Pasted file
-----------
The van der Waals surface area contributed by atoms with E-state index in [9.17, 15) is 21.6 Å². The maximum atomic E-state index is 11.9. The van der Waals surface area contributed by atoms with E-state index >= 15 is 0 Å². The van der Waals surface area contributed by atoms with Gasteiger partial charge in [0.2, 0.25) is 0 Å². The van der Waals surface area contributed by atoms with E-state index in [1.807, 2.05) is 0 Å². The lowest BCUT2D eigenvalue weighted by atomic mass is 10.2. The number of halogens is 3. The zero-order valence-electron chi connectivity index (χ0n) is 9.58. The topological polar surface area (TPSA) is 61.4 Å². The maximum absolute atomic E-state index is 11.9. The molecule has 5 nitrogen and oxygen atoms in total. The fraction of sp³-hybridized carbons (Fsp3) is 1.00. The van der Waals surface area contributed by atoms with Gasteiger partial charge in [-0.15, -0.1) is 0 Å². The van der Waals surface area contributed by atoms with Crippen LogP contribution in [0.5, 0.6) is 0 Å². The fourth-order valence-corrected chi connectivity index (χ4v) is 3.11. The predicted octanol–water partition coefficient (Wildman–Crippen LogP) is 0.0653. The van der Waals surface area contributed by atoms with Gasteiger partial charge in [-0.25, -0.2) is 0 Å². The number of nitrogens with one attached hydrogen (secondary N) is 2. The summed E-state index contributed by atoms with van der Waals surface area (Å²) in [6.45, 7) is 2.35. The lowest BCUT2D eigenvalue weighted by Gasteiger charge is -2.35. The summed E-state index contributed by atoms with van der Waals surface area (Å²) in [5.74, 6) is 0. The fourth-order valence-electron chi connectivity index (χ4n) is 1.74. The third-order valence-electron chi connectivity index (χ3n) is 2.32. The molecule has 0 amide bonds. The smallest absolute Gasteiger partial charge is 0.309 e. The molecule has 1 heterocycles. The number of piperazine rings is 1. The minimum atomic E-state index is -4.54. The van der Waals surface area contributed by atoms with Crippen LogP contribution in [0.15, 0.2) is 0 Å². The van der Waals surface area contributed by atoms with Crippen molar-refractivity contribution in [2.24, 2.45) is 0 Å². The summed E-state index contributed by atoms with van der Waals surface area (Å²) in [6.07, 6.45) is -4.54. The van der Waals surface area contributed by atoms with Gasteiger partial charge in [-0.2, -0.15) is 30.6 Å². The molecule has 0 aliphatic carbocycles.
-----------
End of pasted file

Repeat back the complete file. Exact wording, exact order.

The van der Waals surface area contributed by atoms with E-state index in [9.17, 15) is 21.6 Å². The maximum atomic E-state index is 11.9. The van der Waals surface area contributed by atoms with E-state index >= 15 is 0 Å². The van der Waals surface area contributed by atoms with Gasteiger partial charge in [0.2, 0.25) is 0 Å². The van der Waals surface area contributed by atoms with E-state index in [1.807, 2.05) is 0 Å². The lowest BCUT2D eigenvalue weighted by atomic mass is 10.2. The number of halogens is 3. The zero-order valence-electron chi connectivity index (χ0n) is 9.58. The topological polar surface area (TPSA) is 61.4 Å². The maximum absolute atomic E-state index is 11.9. The molecule has 5 nitrogen and oxygen atoms in total. The fraction of sp³-hybridized carbons (Fsp3) is 1.00. The van der Waals surface area contributed by atoms with Gasteiger partial charge in [-0.15, -0.1) is 0 Å². The van der Waals surface area contributed by atoms with Crippen LogP contribution in [0.5, 0.6) is 0 Å². The fourth-order valence-corrected chi connectivity index (χ4v) is 3.11. The predicted octanol–water partition coefficient (Wildman–Crippen LogP) is 0.0653. The van der Waals surface area contributed by atoms with Gasteiger partial charge in [-0.25, -0.2) is 0 Å². The number of nitrogens with one attached hydrogen (secondary N) is 2. The summed E-state index contributed by atoms with van der Waals surface area (Å²) in [6.45, 7) is 2.35. The lowest BCUT2D eigenvalue weighted by Gasteiger charge is -2.35. The summed E-state index contributed by atoms with van der Waals surface area (Å²) in [5.74, 6) is 0. The fourth-order valence-electron chi connectivity index (χ4n) is 1.74. The third-order valence-electron chi connectivity index (χ3n) is 2.32. The molecule has 0 amide bonds. The smallest absolute Gasteiger partial charge is 0.309 e. The molecule has 1 heterocycles. The number of piperazine rings is 1. The minimum atomic E-state index is -4.54. The van der Waals surface area contributed by atoms with Crippen LogP contribution in [0.15, 0.2) is 0 Å². The van der Waals surface area contributed by atoms with Crippen molar-refractivity contribution in [2.24, 2.45) is 0 Å². The summed E-state index contributed by atoms with van der Waals surface area (Å²) in [6.07, 6.45) is -4.54. The van der Waals surface area contributed by atoms with Gasteiger partial charge in [-0.2, -0.15) is 30.6 Å². The molecule has 0 aliphatic carbocycles.